As modern societies become more dependent on IT services, the potential impact both of adversarial cyberattacks and non-adversarial service management mistakes grows. This calls for better cyber situational awareness-decision-makers need to know what is going on. The main focus of this paper is to examine the information elements that need to be collected and included in a common operational picture in order for stakeholders to acquire cyber situational awareness. This problem is addressed through a survey conducted among the participants of a national information assurance exercise conducted in Sweden. Most participants were government officials and employees of commercial companies that operate critical infrastructure. The results give insight into information elements that are perceived as useful, that can be contributed to and required from other organizations, which roles and stakeholders would benefit from certain information, and how the organizations work with creating cyber common operational pictures today. Among findings, it is noteworthy that adversarial behavior is not perceived as interesting, and that the respondents in general focus solely on their own organization.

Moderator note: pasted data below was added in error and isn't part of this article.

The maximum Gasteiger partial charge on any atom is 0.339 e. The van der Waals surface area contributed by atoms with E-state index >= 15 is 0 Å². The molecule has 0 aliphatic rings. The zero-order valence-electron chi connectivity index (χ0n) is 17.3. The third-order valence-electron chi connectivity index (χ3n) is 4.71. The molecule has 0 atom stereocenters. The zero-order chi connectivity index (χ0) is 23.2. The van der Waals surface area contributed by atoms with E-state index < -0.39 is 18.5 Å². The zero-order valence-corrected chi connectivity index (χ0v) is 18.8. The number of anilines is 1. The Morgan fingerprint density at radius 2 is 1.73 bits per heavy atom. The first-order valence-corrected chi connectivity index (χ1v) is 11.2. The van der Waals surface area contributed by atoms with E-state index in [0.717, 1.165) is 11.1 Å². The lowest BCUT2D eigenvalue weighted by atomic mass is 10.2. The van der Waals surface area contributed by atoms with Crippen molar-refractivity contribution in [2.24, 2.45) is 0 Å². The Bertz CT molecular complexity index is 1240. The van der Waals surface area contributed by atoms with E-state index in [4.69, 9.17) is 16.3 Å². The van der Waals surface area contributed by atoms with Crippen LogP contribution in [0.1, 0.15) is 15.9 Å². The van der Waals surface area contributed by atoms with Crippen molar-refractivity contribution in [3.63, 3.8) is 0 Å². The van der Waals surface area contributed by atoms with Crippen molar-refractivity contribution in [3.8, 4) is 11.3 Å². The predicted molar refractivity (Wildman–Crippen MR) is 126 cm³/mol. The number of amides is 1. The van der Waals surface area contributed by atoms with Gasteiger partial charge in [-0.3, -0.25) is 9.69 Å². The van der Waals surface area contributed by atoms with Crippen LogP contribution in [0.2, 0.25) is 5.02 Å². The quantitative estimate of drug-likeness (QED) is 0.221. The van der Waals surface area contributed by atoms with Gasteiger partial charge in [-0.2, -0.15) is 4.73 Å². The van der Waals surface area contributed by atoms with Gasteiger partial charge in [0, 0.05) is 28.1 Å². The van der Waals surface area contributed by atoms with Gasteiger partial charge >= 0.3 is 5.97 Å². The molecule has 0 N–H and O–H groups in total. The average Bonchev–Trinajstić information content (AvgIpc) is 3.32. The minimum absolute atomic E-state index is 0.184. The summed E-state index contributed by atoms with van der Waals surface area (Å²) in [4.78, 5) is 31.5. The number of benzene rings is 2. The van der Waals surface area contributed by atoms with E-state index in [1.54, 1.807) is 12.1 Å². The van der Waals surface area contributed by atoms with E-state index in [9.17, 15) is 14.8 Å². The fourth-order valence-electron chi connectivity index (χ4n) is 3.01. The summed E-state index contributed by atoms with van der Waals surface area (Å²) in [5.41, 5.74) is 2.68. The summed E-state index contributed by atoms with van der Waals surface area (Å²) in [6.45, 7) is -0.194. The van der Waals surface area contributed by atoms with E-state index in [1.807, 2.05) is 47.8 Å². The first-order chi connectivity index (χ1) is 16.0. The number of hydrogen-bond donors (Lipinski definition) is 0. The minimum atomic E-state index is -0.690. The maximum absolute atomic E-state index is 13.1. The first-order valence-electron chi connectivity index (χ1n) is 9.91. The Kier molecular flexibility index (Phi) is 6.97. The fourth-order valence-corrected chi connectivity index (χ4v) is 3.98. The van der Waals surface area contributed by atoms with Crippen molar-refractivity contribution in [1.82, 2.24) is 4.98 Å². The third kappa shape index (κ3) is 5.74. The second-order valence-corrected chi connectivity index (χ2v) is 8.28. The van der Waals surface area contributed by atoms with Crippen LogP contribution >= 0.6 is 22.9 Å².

McDermott, C. D., Petrovski, A. V., Majdani, F..  2018.  Towards Situational Awareness of Botnet Activity in the Internet of Things. 2018 International Conference On Cyber Situational Awareness, Data Analytics And Assessment (Cyber SA). :1-8.
The following topics are dealt with: security of data; risk management; decision making; computer crime; invasive software; critical infrastructures; data privacy; insurance; Internet of Things; learning (artificial intelligence).
Kumar, A., Abdelhadi, A., Clancy, C..  2018.  Novel Anomaly Detection and Classification Schemes for Machine-to-Machine Uplink. 2018 IEEE International Conference on Big Data (Big Data). :1284-1289.